Iowans will cast the first votes in the 2016 presidential campaign in 29 days.

A half dozen candidates were in the state during the last week of 2015. Bernie Sanders even spent New Year’s Eve here, speaking briefly to about a thousand supporters.

“We together have an opportunity to make 2016 a year that history will long remember,” a very hoarse Sanders said during brief remarks.

Two candidates returned to the Iowa campaign trail January 2.

“Happy New Year to everybody,” Republican Mike Huckabee said to about two dozen people gathered early Saturday morning at the Northside Cafe in Winterset.

It was the first of 150 events Huckabee plans to hold in Iowa during the month of January and he declared the race “wide-open.”

“Historically, over the past two election cycles there’s been a 20 point swing in the last 30 days leading up to the Caucus. The front-runner 30, 40 days out was never the winner,” Huckabee told reporters.

Huckabee said he’s putting in the time because he believes “retail” politics can still work in Iowa and the majority of likely Iowa Caucus goers haven’t made up their minds.

“Last time I checked, nobody’s voted yet,” Huckabee said.

Democratic candidate Martin O’Malley began his Saturday with an event at the West Des Moines Public Library that attracted about 100 people.

“This is my first event of the new year,” O’Malley said, to laughter from the crowd gathered in a meeting room of the library.

O’Malley cast himself as a true blue Democrat during his remarks, a way of striking a contrast with Sanders, who is a Democratic Socialist, and Hillary Clinton, who switched from being a Republican to being a Democrat while she was in college.

“Look, my own story is not a story of Democratic conversion. It’s more a story of Democratic upbringing. I am, in fact, the only life-long Democrat seeking the Democratic Party’s nomination this year,” O’Malley said, to applause.

O’Malley, at the close of his half-hour appearance, said Iowans have the opportunity to “surprise” the pundits by choosing an “alternative” candidate.

“I think psychologically a lot of Iowans put off making a commitment until after Christmas and now that Christmas is past and people are entering now that ‘decision envelope’ and making up their minds,” O’Malley told reporters afterwards.

The candidates’ dash to the Iowa Caucuses will get more crowded Monday. Ted Cruz will be in Boone Monday morning to kick off a week-long bus tour of the state. Hillary Clinton will be in Davenport, then make stops in five other cities before exiting the state Tuesday.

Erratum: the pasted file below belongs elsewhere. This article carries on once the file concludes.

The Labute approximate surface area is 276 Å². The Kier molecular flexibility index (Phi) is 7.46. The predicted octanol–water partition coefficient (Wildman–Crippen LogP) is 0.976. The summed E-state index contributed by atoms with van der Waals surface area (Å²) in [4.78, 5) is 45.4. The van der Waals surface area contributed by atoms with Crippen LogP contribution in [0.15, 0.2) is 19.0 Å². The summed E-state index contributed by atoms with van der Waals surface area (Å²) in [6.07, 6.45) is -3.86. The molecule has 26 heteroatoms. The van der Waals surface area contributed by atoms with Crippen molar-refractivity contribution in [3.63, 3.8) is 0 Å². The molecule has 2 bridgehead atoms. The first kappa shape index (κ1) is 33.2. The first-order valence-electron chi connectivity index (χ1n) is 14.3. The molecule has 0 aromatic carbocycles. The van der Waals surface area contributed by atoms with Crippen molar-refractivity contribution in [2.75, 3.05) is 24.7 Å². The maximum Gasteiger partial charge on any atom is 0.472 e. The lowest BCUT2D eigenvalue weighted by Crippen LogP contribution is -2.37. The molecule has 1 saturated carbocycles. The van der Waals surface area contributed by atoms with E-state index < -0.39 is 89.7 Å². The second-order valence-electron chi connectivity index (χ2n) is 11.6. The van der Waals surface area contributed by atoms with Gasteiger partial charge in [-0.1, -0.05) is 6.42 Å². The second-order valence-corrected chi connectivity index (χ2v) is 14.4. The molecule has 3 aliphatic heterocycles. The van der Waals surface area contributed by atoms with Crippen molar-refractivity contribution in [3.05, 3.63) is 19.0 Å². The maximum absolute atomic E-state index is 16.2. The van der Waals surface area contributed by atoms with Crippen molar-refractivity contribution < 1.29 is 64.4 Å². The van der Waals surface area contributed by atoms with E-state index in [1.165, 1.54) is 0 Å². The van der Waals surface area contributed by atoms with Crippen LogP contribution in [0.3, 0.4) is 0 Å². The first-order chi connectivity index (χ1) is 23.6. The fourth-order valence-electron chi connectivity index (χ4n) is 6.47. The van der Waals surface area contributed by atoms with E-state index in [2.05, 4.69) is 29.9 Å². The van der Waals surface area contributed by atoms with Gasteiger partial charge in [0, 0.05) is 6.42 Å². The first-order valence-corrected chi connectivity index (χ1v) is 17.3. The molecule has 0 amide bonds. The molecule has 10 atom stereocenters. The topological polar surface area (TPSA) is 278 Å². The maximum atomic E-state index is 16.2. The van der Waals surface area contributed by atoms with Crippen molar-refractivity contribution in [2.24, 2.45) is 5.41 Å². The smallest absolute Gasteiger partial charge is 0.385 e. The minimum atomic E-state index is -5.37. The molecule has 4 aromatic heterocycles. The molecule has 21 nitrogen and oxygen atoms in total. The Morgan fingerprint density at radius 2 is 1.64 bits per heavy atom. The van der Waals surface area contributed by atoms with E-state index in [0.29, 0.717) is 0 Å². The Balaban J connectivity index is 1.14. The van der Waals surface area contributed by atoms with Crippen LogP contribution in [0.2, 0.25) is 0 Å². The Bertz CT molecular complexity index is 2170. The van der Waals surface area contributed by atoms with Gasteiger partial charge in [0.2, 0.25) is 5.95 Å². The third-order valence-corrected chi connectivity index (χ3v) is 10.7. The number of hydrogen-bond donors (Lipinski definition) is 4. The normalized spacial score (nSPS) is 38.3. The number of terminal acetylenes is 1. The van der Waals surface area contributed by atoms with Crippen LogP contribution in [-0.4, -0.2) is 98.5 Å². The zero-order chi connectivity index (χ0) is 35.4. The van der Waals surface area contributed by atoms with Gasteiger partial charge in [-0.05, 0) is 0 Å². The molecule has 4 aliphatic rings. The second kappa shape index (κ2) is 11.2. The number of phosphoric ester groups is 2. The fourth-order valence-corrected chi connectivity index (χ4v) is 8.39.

“I’m not taking anything for granted. I expect this to be competitive until the end,” Clinton told Radio Iowa during a telephone interview Sunday. “…We’re going to run hard and do everything we can to make sure people turn out and bring family members and friends.”

Clinton praised the Iowa Democratic Party for scheduling a “tele-Caucus” for Iowans who are out of state on February 1, plus scheduling some satellite caucuses at job sites for shift workers who can’t get the whole night off.

“The party has taken some important steps forward and we will evaluate how much more access that provides to people who have the desire to participate,” Clinton said. “But I applaud the steps that the party has taken to try to broaden the universe of caucus participants.”

How many Iowans will choose to be participants in the Caucuses? That’s the question each campaign is trying to answer.

“First, we know people who normally don’t caucus don’t caucus,” said David Redlawsk, a former University of Iowa professor who is now a fellow at the Harkin Institute at Drake University. “Secondly, if they’re going to caucus, it’s usually because a campaign’s reached out and has pushed.”

That’s what appeared to happen in 2008. There were about 60,000 newly registered Democratic voters on caucus night compared to about 7000 new Republican voters. Both parties had record turn-out eight years ago. Redlawsk conducted a telephone survey of Iowans who attended those 2008 Caucuses.